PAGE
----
Interestingly, the typical 'future tense' using #will is not the only way to talk about the future in English. In fact, it is often the tense non-native speakers understandably fixate on as being the 'future tense' and this can cause lots of confusion for native and non-native speaker interactions!
In this series of posts, we'll look at when and when not to use the future tense with #will, and what other alternatives are out there for different situations. In our first post...
'Present simple' for FUTURE
Present simple of the verb 'to be' = I am, you are, he is, she is, we are, they are.
The present simple is pretty much the first verb tense you come to when you start learning English. Actually, it often confuses English learners due to it's rather unexpected usage. Despite being called the #present tense, for instance, we don't actually use it to describe things we are doing right now! We use the #presentcontinuous (#ing) for that.
PRE-SET TIMETABLE (scheduled by somebody else) i.e. events to attend, appointments to keep, planes, buses, trains to catch
Public transport (plane, bus, train)
What time does your plane arrive tomorrow? I'll come and pick you up from the airport.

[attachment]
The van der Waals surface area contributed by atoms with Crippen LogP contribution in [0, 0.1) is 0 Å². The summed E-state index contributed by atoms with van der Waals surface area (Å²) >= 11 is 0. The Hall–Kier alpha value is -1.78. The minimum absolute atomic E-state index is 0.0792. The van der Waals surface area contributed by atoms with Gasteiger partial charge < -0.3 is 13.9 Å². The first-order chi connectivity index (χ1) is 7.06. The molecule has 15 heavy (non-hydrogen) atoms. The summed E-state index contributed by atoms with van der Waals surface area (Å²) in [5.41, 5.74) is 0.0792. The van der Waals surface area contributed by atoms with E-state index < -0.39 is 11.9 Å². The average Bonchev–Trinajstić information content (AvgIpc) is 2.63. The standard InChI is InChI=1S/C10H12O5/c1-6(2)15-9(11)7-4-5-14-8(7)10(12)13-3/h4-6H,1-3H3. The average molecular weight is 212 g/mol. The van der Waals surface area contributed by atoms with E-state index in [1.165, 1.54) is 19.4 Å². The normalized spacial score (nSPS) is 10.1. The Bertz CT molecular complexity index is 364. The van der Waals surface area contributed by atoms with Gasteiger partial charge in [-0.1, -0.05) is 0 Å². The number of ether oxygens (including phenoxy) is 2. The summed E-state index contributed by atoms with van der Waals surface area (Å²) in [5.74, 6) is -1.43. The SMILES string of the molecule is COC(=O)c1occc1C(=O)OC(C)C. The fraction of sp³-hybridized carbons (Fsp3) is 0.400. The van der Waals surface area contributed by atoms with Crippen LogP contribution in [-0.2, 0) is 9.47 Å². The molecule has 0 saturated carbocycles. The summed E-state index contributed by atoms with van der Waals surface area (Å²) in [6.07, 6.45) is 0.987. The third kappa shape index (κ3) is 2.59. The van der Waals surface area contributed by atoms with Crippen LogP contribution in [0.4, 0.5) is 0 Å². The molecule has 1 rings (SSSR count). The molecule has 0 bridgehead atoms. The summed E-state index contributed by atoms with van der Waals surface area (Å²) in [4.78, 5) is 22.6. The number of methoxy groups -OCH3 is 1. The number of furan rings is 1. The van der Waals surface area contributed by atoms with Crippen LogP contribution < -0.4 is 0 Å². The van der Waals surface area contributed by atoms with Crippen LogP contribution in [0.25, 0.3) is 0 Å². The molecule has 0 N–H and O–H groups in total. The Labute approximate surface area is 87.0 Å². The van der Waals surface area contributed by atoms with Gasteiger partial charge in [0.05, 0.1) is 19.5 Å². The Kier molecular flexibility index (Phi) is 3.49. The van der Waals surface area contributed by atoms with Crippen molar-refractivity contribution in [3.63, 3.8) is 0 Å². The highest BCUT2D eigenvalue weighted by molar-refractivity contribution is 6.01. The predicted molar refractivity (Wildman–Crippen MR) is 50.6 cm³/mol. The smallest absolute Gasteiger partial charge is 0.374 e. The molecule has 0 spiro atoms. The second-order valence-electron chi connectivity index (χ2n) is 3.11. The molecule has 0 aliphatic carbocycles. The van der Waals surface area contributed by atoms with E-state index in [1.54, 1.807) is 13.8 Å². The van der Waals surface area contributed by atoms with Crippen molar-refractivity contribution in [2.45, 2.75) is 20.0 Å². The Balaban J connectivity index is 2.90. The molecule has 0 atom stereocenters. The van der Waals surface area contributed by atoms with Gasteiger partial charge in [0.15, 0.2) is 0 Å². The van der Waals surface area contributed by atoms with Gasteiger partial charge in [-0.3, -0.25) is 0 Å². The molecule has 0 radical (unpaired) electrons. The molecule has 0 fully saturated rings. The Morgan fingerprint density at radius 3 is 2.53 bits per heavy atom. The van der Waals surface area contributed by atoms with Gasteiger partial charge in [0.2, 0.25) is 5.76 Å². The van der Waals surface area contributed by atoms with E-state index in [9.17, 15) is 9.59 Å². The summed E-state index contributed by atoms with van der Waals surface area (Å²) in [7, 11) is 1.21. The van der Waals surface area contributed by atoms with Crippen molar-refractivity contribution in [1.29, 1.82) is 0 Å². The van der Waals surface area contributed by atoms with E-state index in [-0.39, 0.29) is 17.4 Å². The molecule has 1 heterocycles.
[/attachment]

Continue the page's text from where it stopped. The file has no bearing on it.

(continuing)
The match kicks off at 7pm and I don't want to miss it.
I'm going to the Katy Perry concert on Saturday night. It starts at about 8pm.
My English lecture finishes at 1.30pm so we could meet for a late lunch?
I've got an appointment with the dentist tomorrow at 2pm.
Native speakers nearly always use the #presentsimple to describe events that have been scheduled by somebody else. This could be the government, a sports association, a transport company, a university, a school, a yoga instructor - pretty much any event which has a scheduled start or finish time that you are not in control of. Think of this as being something in your diary that you cannot change (you can only cancel).